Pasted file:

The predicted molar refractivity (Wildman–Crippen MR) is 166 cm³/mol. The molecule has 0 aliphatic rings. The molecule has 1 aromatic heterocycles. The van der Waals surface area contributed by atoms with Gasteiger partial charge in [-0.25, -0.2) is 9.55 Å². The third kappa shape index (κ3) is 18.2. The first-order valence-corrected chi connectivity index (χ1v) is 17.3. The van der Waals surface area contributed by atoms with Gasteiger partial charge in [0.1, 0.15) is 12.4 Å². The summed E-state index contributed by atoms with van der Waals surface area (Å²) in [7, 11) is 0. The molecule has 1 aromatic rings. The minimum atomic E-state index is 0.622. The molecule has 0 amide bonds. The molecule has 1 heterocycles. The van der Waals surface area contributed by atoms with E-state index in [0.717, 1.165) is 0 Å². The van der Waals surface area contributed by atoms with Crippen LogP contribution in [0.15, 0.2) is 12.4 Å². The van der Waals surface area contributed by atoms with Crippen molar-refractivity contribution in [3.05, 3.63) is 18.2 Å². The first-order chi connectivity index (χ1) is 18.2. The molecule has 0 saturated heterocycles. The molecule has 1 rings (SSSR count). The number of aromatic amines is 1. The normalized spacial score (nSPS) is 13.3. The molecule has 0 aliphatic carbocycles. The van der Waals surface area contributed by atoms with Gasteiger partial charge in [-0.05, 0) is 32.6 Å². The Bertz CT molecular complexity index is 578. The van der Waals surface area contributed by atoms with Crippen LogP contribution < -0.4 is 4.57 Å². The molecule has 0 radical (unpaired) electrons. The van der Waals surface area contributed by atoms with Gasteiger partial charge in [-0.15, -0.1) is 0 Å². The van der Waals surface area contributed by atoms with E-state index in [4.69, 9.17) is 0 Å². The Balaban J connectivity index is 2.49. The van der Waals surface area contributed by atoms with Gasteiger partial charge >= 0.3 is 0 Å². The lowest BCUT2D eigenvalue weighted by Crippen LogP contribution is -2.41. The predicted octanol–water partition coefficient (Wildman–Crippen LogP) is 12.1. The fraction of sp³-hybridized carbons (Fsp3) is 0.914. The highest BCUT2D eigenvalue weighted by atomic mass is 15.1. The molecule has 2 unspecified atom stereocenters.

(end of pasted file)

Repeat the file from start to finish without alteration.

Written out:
The predicted molar refractivity (Wildman–Crippen MR) is 166 cm³/mol. The molecule has 0 aliphatic rings. The molecule has 1 aromatic heterocycles. The van der Waals surface area contributed by atoms with Gasteiger partial charge in [-0.25, -0.2) is 9.55 Å². The third kappa shape index (κ3) is 18.2. The first-order valence-corrected chi connectivity index (χ1v) is 17.3. The van der Waals surface area contributed by atoms with Gasteiger partial charge in [0.1, 0.15) is 12.4 Å². The summed E-state index contributed by atoms with van der Waals surface area (Å²) in [7, 11) is 0. The molecule has 1 aromatic rings. The minimum atomic E-state index is 0.622. The molecule has 0 amide bonds. The molecule has 1 heterocycles. The van der Waals surface area contributed by atoms with E-state index in [0.717, 1.165) is 0 Å². The van der Waals surface area contributed by atoms with Crippen LogP contribution in [0.15, 0.2) is 12.4 Å². The van der Waals surface area contributed by atoms with Crippen molar-refractivity contribution in [3.05, 3.63) is 18.2 Å². The first-order chi connectivity index (χ1) is 18.2. The molecule has 0 saturated heterocycles. The molecule has 1 rings (SSSR count). The number of aromatic amines is 1. The normalized spacial score (nSPS) is 13.3. The molecule has 0 aliphatic carbocycles. The van der Waals surface area contributed by atoms with Gasteiger partial charge in [-0.05, 0) is 32.6 Å². The Bertz CT molecular complexity index is 578. The van der Waals surface area contributed by atoms with Crippen LogP contribution < -0.4 is 4.57 Å². The molecule has 0 radical (unpaired) electrons. The van der Waals surface area contributed by atoms with Gasteiger partial charge in [-0.15, -0.1) is 0 Å². The van der Waals surface area contributed by atoms with E-state index in [4.69, 9.17) is 0 Å². The Balaban J connectivity index is 2.49. The van der Waals surface area contributed by atoms with Gasteiger partial charge >= 0.3 is 0 Å². The lowest BCUT2D eigenvalue weighted by Crippen LogP contribution is -2.41. The predicted octanol–water partition coefficient (Wildman–Crippen LogP) is 12.1. The fraction of sp³-hybridized carbons (Fsp3) is 0.914. The highest BCUT2D eigenvalue weighted by atomic mass is 15.1. The molecule has 2 unspecified atom stereocenters.